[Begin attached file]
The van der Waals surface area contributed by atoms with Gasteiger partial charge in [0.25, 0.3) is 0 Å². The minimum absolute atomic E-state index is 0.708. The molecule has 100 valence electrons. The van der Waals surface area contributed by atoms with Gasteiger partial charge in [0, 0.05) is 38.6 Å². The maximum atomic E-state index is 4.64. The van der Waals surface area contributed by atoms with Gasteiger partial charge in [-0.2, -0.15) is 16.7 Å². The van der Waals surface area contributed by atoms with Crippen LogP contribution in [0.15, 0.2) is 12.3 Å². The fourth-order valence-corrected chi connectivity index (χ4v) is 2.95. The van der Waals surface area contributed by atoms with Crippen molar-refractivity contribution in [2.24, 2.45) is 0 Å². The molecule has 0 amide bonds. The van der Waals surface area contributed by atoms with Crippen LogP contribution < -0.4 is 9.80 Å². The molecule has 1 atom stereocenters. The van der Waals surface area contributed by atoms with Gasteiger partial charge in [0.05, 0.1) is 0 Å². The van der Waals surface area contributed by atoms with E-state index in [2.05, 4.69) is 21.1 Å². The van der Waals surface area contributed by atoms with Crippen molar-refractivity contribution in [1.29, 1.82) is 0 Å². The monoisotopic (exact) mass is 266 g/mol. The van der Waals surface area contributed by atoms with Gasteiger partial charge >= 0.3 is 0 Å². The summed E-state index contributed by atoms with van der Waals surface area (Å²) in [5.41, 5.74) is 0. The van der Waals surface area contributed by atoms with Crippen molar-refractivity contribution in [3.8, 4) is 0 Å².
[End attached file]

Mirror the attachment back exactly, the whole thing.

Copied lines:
The van der Waals surface area contributed by atoms with Gasteiger partial charge in [0.25, 0.3) is 0 Å². The minimum absolute atomic E-state index is 0.708. The molecule has 100 valence electrons. The van der Waals surface area contributed by atoms with Gasteiger partial charge in [0, 0.05) is 38.6 Å². The maximum atomic E-state index is 4.64. The van der Waals surface area contributed by atoms with Gasteiger partial charge in [-0.2, -0.15) is 16.7 Å². The van der Waals surface area contributed by atoms with Crippen LogP contribution in [0.15, 0.2) is 12.3 Å². The fourth-order valence-corrected chi connectivity index (χ4v) is 2.95. The van der Waals surface area contributed by atoms with Crippen molar-refractivity contribution in [2.24, 2.45) is 0 Å². The molecule has 0 amide bonds. The van der Waals surface area contributed by atoms with Crippen LogP contribution < -0.4 is 9.80 Å². The molecule has 1 atom stereocenters. The van der Waals surface area contributed by atoms with Gasteiger partial charge in [0.05, 0.1) is 0 Å². The van der Waals surface area contributed by atoms with E-state index in [2.05, 4.69) is 21.1 Å². The van der Waals surface area contributed by atoms with Crippen molar-refractivity contribution in [1.29, 1.82) is 0 Å². The monoisotopic (exact) mass is 266 g/mol. The van der Waals surface area contributed by atoms with Gasteiger partial charge >= 0.3 is 0 Å². The summed E-state index contributed by atoms with van der Waals surface area (Å²) in [5.41, 5.74) is 0. The van der Waals surface area contributed by atoms with Crippen molar-refractivity contribution in [3.8, 4) is 0 Å².